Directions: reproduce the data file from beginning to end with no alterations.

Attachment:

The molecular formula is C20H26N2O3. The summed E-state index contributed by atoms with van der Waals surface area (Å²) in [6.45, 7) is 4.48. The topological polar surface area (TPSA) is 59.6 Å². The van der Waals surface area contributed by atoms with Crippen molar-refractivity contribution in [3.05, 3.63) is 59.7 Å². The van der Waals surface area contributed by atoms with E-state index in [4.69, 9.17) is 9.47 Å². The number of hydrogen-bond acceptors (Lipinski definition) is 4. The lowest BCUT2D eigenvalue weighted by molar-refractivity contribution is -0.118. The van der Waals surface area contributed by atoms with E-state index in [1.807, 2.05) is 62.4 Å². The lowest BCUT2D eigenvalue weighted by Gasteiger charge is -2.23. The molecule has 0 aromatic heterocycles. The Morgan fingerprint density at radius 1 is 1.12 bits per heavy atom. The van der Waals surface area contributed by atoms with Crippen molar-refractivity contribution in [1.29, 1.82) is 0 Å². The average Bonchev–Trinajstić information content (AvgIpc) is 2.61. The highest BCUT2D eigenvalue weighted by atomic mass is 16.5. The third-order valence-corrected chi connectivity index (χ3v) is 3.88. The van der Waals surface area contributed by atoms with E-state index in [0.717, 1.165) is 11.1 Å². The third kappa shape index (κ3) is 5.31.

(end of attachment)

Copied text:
The molecular formula is C20H26N2O3. The summed E-state index contributed by atoms with van der Waals surface area (Å²) in [6.45, 7) is 4.48. The topological polar surface area (TPSA) is 59.6 Å². The van der Waals surface area contributed by atoms with Crippen molar-refractivity contribution in [3.05, 3.63) is 59.7 Å². The van der Waals surface area contributed by atoms with E-state index in [4.69, 9.17) is 9.47 Å². The number of hydrogen-bond acceptors (Lipinski definition) is 4. The lowest BCUT2D eigenvalue weighted by molar-refractivity contribution is -0.118. The van der Waals surface area contributed by atoms with E-state index in [1.807, 2.05) is 62.4 Å². The lowest BCUT2D eigenvalue weighted by Gasteiger charge is -2.23. The molecule has 0 aromatic heterocycles. The Morgan fingerprint density at radius 1 is 1.12 bits per heavy atom. The van der Waals surface area contributed by atoms with Crippen molar-refractivity contribution in [1.29, 1.82) is 0 Å². The average Bonchev–Trinajstić information content (AvgIpc) is 2.61. The highest BCUT2D eigenvalue weighted by atomic mass is 16.5. The third-order valence-corrected chi connectivity index (χ3v) is 3.88. The van der Waals surface area contributed by atoms with E-state index in [0.717, 1.165) is 11.1 Å². The third kappa shape index (κ3) is 5.31.